The New Definition of Addiction, and Why it Matters

The American Society of Addiction Medicine (ASAM) recently released a statement outlining an updated definition of addiction:

Addiction is a treatable, chronic medical disease involving complex interactions among brain circuits, genetics, the environment, and an individual’s life experiences. People with addiction use substances or engage in behaviors that become compulsive and often continue despite harmful consequences.

Prevention efforts and treatment approaches for addiction are generally as successful as those for other chronic diseases.

In comparison to the 2011 iteration, this definition is much more concise and words like spirituality are notably absent. Their differences are important, and nuanced, and will be excellent fodder for a different post.

I’m here to reflect more broadly on the importance of definitions with respect to shaping policy.

In the ASAM press release accompanying the new definition, Drs. Early and Olsen reflect upon the difference between substance use disorder (SUD) and addiction:

Mild SUD involves people excessively using substances and experiencing at most one or two related problems. Often, people in this situation reduce their use in response to changing environments, life circumstances, or upon recognition of their condition. Addiction, meanwhile, reflects the underlying disturbances and changes in brain function that manifest themselves as symptoms of moderate to severe SUD. People with addiction can absolutely achieve stability and some healing of dysfunctional brain functions, while no longer exhibiting symptoms of their disease. However, some of the brain changes are so deeply embedded that they persist, leaving patients at risk for relapse even after years of remission and recovery.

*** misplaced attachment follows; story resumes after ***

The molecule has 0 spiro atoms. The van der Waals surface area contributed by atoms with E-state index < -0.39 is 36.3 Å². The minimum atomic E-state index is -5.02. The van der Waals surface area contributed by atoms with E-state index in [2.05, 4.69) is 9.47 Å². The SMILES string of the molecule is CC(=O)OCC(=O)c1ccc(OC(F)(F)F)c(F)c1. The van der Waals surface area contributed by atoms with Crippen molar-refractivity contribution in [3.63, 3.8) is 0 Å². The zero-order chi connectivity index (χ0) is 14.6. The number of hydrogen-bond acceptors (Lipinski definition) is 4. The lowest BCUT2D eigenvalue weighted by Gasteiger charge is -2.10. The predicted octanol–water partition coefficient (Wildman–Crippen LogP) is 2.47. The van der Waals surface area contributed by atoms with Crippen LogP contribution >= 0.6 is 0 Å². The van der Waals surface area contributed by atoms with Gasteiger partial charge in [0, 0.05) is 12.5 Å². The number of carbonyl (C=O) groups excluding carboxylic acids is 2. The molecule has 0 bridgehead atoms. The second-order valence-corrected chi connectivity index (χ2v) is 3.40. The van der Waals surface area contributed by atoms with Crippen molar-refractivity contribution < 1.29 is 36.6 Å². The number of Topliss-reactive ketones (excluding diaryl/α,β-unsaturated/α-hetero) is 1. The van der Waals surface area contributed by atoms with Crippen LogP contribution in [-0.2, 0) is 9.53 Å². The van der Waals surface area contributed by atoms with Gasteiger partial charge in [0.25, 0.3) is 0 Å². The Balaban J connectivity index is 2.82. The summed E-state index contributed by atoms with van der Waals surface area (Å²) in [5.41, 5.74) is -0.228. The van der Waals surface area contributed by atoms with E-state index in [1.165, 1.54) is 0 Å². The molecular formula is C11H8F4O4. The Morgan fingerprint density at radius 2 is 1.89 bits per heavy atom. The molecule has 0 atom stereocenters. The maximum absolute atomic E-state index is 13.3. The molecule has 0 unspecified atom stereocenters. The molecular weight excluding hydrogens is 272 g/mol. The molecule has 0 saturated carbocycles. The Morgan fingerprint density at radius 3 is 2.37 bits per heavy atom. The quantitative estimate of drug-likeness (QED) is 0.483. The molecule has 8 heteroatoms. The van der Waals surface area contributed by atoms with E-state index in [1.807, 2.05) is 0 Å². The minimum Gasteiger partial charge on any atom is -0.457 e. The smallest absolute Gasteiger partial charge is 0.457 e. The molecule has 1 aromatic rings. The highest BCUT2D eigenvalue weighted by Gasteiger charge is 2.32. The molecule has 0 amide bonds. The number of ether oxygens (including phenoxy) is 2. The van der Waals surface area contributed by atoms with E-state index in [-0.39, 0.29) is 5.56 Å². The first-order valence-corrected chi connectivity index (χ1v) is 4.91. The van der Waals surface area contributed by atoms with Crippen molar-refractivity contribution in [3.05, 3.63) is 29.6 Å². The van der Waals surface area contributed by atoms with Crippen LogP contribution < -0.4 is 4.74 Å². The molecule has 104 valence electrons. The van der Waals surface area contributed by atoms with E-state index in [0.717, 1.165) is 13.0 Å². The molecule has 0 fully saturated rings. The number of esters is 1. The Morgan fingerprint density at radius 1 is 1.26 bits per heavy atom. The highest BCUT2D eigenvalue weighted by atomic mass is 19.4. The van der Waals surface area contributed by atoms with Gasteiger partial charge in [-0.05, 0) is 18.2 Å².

As policy changes (spurred largely by an abrupt shift in the demographic of people affected by addiction as a result of opioid overprescribing) move addiction treatment more squarely into the purview of medicine, definitions become increasingly important in determining who gets help and the types of help available to them. The increased medicalization of addiction is characterized by terms like “evidence based” and “FDA approved,” and often there is little space left in definitions for the experiential knowledge that has helped people recover from addiction for almost a century. The term ‘substance use disorder’ is a harbinger of this shift; in placing anyone misusing substances on a single spectrum, it fails to differentiate problematic use from the experience of spiritual bankruptcy associated with true addiction. Subsequently, available treatments cater to those at the center of the spectrum to the exclusion of those on the margins. The great irony of the disease model of addiction could be that it becomes a mechanism to further marginalize the truly addicted.

ASAM’s assertion of the difference between SUD and addiction comes at a critical time, as dollars and publicity continue to flow from the fallout of the so-called opioid epidemic. Opioids are the cash cow that I hope we can ride to true parity for the treatment of behavioral health conditions with physical conditions, but along the way it is critical for those with experiential and specialized knowledge to participate in defining the terms.